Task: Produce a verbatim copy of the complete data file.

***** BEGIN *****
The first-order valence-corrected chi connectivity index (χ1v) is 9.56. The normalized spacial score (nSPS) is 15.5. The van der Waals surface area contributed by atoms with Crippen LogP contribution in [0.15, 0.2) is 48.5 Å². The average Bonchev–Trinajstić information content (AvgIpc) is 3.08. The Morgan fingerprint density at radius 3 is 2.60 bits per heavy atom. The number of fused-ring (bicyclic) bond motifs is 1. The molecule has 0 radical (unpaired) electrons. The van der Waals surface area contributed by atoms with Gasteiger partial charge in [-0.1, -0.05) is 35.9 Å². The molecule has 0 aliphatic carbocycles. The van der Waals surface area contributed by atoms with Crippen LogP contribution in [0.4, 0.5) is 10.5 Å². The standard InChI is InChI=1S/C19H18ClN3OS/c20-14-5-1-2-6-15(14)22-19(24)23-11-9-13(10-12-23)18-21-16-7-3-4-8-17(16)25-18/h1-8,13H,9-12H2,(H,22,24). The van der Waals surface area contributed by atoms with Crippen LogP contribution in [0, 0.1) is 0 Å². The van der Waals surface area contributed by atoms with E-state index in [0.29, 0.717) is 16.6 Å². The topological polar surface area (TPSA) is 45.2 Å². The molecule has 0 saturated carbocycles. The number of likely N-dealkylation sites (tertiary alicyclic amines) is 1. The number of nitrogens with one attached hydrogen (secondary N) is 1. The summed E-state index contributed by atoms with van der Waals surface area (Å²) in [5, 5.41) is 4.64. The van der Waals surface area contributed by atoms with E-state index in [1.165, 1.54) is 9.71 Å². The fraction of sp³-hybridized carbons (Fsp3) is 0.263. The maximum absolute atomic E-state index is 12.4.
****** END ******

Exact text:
The first-order valence-corrected chi connectivity index (χ1v) is 9.56. The normalized spacial score (nSPS) is 15.5. The van der Waals surface area contributed by atoms with Crippen LogP contribution in [0.15, 0.2) is 48.5 Å². The average Bonchev–Trinajstić information content (AvgIpc) is 3.08. The Morgan fingerprint density at radius 3 is 2.60 bits per heavy atom. The number of fused-ring (bicyclic) bond motifs is 1. The molecule has 0 radical (unpaired) electrons. The van der Waals surface area contributed by atoms with Gasteiger partial charge in [-0.1, -0.05) is 35.9 Å². The molecule has 0 aliphatic carbocycles. The van der Waals surface area contributed by atoms with Crippen LogP contribution in [0.4, 0.5) is 10.5 Å². The standard InChI is InChI=1S/C19H18ClN3OS/c20-14-5-1-2-6-15(14)22-19(24)23-11-9-13(10-12-23)18-21-16-7-3-4-8-17(16)25-18/h1-8,13H,9-12H2,(H,22,24). The van der Waals surface area contributed by atoms with Crippen LogP contribution in [0, 0.1) is 0 Å². The van der Waals surface area contributed by atoms with E-state index in [0.29, 0.717) is 16.6 Å². The topological polar surface area (TPSA) is 45.2 Å². The molecule has 0 saturated carbocycles. The number of likely N-dealkylation sites (tertiary alicyclic amines) is 1. The number of nitrogens with one attached hydrogen (secondary N) is 1. The summed E-state index contributed by atoms with van der Waals surface area (Å²) in [5, 5.41) is 4.64. The van der Waals surface area contributed by atoms with E-state index in [1.165, 1.54) is 9.71 Å². The fraction of sp³-hybridized carbons (Fsp3) is 0.263. The maximum absolute atomic E-state index is 12.4.